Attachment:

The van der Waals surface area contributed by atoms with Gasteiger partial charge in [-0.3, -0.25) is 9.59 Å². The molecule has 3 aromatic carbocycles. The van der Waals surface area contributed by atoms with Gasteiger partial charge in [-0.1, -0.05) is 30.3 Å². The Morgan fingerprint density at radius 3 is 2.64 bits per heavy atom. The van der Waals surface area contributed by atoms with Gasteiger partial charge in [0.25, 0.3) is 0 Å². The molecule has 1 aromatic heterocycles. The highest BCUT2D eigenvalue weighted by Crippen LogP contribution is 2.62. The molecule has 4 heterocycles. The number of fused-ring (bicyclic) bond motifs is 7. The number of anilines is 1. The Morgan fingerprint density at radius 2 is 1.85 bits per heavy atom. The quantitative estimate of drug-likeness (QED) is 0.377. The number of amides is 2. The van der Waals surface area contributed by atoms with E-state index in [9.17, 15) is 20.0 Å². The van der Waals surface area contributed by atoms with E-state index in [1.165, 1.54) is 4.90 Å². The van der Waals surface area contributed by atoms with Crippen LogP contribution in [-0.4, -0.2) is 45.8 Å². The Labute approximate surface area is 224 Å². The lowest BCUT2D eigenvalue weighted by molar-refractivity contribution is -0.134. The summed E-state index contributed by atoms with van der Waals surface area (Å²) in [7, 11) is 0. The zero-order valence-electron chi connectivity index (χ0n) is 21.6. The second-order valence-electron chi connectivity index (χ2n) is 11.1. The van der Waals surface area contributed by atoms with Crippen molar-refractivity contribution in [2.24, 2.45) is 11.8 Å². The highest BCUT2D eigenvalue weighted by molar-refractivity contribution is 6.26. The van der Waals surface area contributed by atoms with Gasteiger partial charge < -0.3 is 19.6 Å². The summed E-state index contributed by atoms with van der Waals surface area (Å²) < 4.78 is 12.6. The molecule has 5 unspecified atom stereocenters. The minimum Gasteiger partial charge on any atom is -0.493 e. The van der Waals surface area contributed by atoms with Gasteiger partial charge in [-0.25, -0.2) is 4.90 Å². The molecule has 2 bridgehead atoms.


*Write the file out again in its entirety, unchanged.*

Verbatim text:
The van der Waals surface area contributed by atoms with Gasteiger partial charge in [-0.3, -0.25) is 9.59 Å². The molecule has 3 aromatic carbocycles. The van der Waals surface area contributed by atoms with Gasteiger partial charge in [-0.1, -0.05) is 30.3 Å². The Morgan fingerprint density at radius 3 is 2.64 bits per heavy atom. The van der Waals surface area contributed by atoms with Gasteiger partial charge in [0.25, 0.3) is 0 Å². The molecule has 1 aromatic heterocycles. The highest BCUT2D eigenvalue weighted by Crippen LogP contribution is 2.62. The molecule has 4 heterocycles. The number of fused-ring (bicyclic) bond motifs is 7. The number of anilines is 1. The Morgan fingerprint density at radius 2 is 1.85 bits per heavy atom. The quantitative estimate of drug-likeness (QED) is 0.377. The number of amides is 2. The van der Waals surface area contributed by atoms with E-state index in [9.17, 15) is 20.0 Å². The van der Waals surface area contributed by atoms with E-state index in [1.165, 1.54) is 4.90 Å². The van der Waals surface area contributed by atoms with Crippen LogP contribution in [-0.4, -0.2) is 45.8 Å². The Labute approximate surface area is 224 Å². The lowest BCUT2D eigenvalue weighted by molar-refractivity contribution is -0.134. The summed E-state index contributed by atoms with van der Waals surface area (Å²) in [7, 11) is 0. The zero-order valence-electron chi connectivity index (χ0n) is 21.6. The second-order valence-electron chi connectivity index (χ2n) is 11.1. The van der Waals surface area contributed by atoms with Crippen molar-refractivity contribution in [2.24, 2.45) is 11.8 Å². The highest BCUT2D eigenvalue weighted by molar-refractivity contribution is 6.26. The van der Waals surface area contributed by atoms with Gasteiger partial charge < -0.3 is 19.6 Å². The summed E-state index contributed by atoms with van der Waals surface area (Å²) < 4.78 is 12.6. The molecule has 5 unspecified atom stereocenters. The minimum Gasteiger partial charge on any atom is -0.493 e. The van der Waals surface area contributed by atoms with Gasteiger partial charge in [-0.25, -0.2) is 4.90 Å². The molecule has 2 bridgehead atoms.